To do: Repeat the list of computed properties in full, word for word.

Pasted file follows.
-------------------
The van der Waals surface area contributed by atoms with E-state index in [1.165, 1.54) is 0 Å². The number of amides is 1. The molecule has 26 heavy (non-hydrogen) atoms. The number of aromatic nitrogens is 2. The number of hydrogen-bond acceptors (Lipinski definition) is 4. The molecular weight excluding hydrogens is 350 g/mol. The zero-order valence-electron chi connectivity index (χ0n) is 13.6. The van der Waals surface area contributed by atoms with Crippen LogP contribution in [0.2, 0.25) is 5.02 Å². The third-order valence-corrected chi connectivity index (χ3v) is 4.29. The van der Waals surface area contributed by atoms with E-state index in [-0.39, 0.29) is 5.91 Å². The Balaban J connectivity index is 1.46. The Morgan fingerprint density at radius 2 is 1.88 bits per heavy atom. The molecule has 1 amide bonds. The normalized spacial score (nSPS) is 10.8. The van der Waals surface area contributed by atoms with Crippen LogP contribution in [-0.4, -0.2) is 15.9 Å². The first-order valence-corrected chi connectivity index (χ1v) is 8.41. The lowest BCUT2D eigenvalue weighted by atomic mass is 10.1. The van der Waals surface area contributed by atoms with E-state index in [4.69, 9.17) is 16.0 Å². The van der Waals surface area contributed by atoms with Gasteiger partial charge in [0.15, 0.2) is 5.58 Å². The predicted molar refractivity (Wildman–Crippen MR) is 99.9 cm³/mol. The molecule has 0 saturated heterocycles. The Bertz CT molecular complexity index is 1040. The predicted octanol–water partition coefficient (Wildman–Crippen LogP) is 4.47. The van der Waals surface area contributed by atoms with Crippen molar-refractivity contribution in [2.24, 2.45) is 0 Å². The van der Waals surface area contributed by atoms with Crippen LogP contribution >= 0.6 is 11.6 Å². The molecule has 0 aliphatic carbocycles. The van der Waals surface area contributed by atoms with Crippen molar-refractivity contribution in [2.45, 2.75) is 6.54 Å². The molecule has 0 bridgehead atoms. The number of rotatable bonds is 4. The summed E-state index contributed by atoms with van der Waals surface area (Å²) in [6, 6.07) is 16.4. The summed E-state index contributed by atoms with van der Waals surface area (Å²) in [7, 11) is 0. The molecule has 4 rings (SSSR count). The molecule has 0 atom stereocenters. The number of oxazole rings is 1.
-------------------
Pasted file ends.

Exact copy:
The van der Waals surface area contributed by atoms with E-state index in [1.165, 1.54) is 0 Å². The number of amides is 1. The molecule has 26 heavy (non-hydrogen) atoms. The number of aromatic nitrogens is 2. The number of hydrogen-bond acceptors (Lipinski definition) is 4. The molecular weight excluding hydrogens is 350 g/mol. The zero-order valence-electron chi connectivity index (χ0n) is 13.6. The van der Waals surface area contributed by atoms with Crippen LogP contribution in [0.2, 0.25) is 5.02 Å². The third-order valence-corrected chi connectivity index (χ3v) is 4.29. The van der Waals surface area contributed by atoms with E-state index in [-0.39, 0.29) is 5.91 Å². The Balaban J connectivity index is 1.46. The Morgan fingerprint density at radius 2 is 1.88 bits per heavy atom. The molecule has 1 amide bonds. The normalized spacial score (nSPS) is 10.8. The van der Waals surface area contributed by atoms with Crippen LogP contribution in [-0.4, -0.2) is 15.9 Å². The first-order valence-corrected chi connectivity index (χ1v) is 8.41. The lowest BCUT2D eigenvalue weighted by atomic mass is 10.1. The van der Waals surface area contributed by atoms with E-state index in [4.69, 9.17) is 16.0 Å². The van der Waals surface area contributed by atoms with Gasteiger partial charge in [0.15, 0.2) is 5.58 Å². The predicted molar refractivity (Wildman–Crippen MR) is 99.9 cm³/mol. The molecule has 0 saturated heterocycles. The Bertz CT molecular complexity index is 1040. The predicted octanol–water partition coefficient (Wildman–Crippen LogP) is 4.47. The van der Waals surface area contributed by atoms with Crippen molar-refractivity contribution in [2.24, 2.45) is 0 Å². The van der Waals surface area contributed by atoms with Crippen LogP contribution >= 0.6 is 11.6 Å². The molecule has 0 aliphatic carbocycles. The van der Waals surface area contributed by atoms with Crippen molar-refractivity contribution in [2.45, 2.75) is 6.54 Å². The molecule has 0 bridgehead atoms. The number of rotatable bonds is 4. The summed E-state index contributed by atoms with van der Waals surface area (Å²) in [6, 6.07) is 16.4. The summed E-state index contributed by atoms with van der Waals surface area (Å²) in [7, 11) is 0. The molecule has 4 rings (SSSR count). The molecule has 0 atom stereocenters. The number of oxazole rings is 1.